Author Topic: March 2013 MDC: Epics  (Read 5302 times)

Tater0091

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Re: March 2013 MDC: Epics
« Reply #50 on: March 16, 2013, 05:07:11 PM »
Hooray!  I finally got a chance/excuse to watch "The Last Emperor."  Now I know what all the buzz was about; it was a tremendously good movie.  Konnel was teasing me because I was taking notes throughout, though to be truthful, I really suck at history so most of the notes were for my own memory than for anything else.

I guess the first thing to say is that though the movie starts out in a tragically cute way (I mean, a 3 year old emperor?  How cute is that?!), it was difficult to watch an entire lifetime of sorrows in three hours.  Granted, this wasn't "Schindler's List" by any means possible, but the feeling of claustrophobia and loss was quite a bit to deal with.  But, that was the point of the movie.

I can understand why the film won so many Oscars, but was disappointing to find that the actor who played the Emperor at age 8 (Tsou Tijger) did not get any awards since I felt that his acting was so multi-layered for a child his age.  It goes without saying that the film had beautiful cinematography, exquisite costumes, and wonderful set design.  On a side note, I got to see an exhibit about the Forbidden City a few years back, so it was kind of neat to see how everything fit together in my memory and in the film.

Since I am a self-avowed history idiot, a lot of the plot either went over my head or I just did not understand what was happening or why.  Peter O'Toole did a wonderful job (which is to be expected).  I just did not understand who made the decision or why the decision was made for a Western tutor to be appointed to the Emperor.  Now I  want to read the book that the warden was reading ("Twilight in the Forbidden City") so I'll understand what was going on both in history and in the movie.

I really did like the way in which the movie was set up, almost like a set of parentheses or brackets.  *Spoiler Alert*  In the beginning of the film, everything that Pu Yi loves is taken away from him (physically taken away, taken away through death, or through his own destruction/decisions), and as the film winds to an end, the same happens with his Royal Consort, his wife, and his sense of control of his country and self.  The scene in which he throws the mouse against the gates of the Forbidden City made tears come to my eyes (again, why this kid did not get best actor, I'll never know).  There was also the irony that he was able to escape from the Forbidden City, then becoming an exile who could not leave his palace, becoming the ruler of Manchukuo under total Japanese control, and finally his life within a prison.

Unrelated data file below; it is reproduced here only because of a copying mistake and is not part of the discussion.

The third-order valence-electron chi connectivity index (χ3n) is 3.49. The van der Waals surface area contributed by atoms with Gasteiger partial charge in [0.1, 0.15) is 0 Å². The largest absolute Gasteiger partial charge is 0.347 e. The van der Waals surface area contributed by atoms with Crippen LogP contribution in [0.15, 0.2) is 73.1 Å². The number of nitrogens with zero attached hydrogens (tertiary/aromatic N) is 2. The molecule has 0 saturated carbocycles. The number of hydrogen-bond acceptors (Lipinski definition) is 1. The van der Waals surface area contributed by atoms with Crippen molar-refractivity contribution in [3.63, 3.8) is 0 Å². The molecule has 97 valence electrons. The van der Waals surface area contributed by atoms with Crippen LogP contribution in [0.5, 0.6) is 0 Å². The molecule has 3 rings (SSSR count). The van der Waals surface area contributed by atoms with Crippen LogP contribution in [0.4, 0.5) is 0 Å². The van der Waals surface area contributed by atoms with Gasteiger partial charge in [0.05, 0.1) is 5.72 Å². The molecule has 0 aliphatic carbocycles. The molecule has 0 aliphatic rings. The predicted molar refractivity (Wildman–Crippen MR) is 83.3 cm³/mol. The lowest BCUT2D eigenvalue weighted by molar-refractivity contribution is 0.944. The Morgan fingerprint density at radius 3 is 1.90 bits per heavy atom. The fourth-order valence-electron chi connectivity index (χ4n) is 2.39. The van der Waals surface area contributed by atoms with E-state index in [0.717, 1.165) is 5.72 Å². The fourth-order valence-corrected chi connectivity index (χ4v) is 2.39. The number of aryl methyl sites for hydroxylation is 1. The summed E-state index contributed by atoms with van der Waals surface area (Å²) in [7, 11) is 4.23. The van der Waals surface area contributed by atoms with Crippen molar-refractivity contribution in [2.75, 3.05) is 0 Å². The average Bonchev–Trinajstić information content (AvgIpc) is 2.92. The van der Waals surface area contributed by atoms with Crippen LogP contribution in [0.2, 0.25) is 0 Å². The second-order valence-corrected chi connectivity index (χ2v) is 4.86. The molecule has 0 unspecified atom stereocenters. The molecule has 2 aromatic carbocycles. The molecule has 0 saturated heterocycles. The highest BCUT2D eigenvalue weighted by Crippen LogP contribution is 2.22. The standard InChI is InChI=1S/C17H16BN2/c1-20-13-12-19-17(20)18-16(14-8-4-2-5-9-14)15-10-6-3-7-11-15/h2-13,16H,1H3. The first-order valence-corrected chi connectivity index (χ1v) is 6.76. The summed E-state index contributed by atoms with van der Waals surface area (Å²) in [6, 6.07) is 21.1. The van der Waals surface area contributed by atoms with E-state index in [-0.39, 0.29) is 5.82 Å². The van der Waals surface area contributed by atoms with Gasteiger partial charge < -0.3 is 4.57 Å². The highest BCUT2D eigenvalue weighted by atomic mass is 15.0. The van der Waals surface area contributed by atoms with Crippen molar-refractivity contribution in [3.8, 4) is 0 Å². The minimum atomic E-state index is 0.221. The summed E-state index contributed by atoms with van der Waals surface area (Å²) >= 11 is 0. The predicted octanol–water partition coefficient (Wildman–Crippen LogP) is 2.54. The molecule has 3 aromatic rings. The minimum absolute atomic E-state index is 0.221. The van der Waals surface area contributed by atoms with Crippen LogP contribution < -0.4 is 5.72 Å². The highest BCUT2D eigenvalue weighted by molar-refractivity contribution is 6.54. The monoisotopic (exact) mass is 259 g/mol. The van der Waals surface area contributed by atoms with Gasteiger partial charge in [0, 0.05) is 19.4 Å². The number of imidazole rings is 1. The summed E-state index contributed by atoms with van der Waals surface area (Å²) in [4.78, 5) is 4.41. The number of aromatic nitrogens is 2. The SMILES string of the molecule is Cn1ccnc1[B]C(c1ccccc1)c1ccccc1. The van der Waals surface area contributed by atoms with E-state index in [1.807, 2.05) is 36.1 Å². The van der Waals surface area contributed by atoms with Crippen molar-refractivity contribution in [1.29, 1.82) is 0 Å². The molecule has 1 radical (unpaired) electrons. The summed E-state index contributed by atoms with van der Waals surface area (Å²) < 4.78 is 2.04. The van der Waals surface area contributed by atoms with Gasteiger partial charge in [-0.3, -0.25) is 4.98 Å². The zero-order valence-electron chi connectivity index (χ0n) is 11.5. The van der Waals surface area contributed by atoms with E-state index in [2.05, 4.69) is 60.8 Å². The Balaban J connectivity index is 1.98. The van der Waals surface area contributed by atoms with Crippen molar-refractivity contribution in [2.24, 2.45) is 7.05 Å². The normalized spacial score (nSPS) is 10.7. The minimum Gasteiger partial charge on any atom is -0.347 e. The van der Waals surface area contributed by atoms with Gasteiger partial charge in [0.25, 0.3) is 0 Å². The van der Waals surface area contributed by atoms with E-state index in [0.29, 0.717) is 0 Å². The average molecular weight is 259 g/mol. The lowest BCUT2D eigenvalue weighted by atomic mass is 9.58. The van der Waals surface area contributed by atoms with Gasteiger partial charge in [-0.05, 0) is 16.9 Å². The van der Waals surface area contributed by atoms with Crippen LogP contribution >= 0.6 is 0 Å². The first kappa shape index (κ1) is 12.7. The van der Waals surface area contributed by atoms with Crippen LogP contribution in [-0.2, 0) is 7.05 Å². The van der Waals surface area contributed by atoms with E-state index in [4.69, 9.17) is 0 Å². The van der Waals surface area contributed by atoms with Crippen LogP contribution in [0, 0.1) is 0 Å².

There was a lot of symbolism that I did not understand, so if someone could explain to me why the strung-out Empress was eating flowers, I'd be grateful.  I think that I figured out the symbolism of the mirrors since they came at the end of the movie and mainly were around the Empress -- a representation of the reflection of her former self or an hollowness/emptiness that she ultimately became.  Just thoughts, there.

I will say that I hated how the movie ended.  I mean, really.  I know that a lot of history was left out of the film, but geez, *spoiler alert* just having some woman saying, "...and he died in 1967."  ARG!  How?  Why?  Illness?  Old age?  Suicide?  Murder?  The rest of the film was so intriguing that to have it end so abruptly was really annoying.  It pissed me off, actually.

So, I give it a 4 out of 5 stars.  Highly recommended, but be prepared to get pissed at the ending.

Thanks for the recommendation!

Jeanne


KoDa

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Re: March 2013 MDC: Epics
« Reply #51 on: March 16, 2013, 06:29:17 PM »
Hooray!  I finally got a chance/excuse to watch "The Last Emperor."  Now I know what all the buzz was about; it was a tremendously good movie.  Konnel was teasing me because I was taking notes throughout, though to be truthful, I really suck at history so most of the notes were for my own memory than for anything else.

I guess the first thing to say is that though the movie starts out in a tragically cute way (I mean, a 3 year old emperor?  How cute is that?!),


I still say the shot when they wheeled the Old Buddha out for her death scene was straight out of Lynch's Dune when they wheeled out the Navigator. That and Bertolucci's Felini touches.  ;D

Sandy

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Re: March 2013 MDC: Epics
« Reply #52 on: March 16, 2013, 06:38:06 PM »
Hi Tater0091/Jeanne!

What a film to start your reviewing hobby! You could have gone the easy route like Identity Thief or Safe Haven, but no, you jump into the deep water and swim like a pro. This movie is so visually and historically big, no wonder you were taking notes. I couldn't hold onto it all when I saw it, but you bring back so many memories, especially the cuteness of this:




Which automatically brings back memories when my boy was that age and that's always a fun walk to take. So thanks for that. :)





Wonderful write up, can't wait to read more from you.
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BlueVoid

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Re: March 2013 MDC: Epics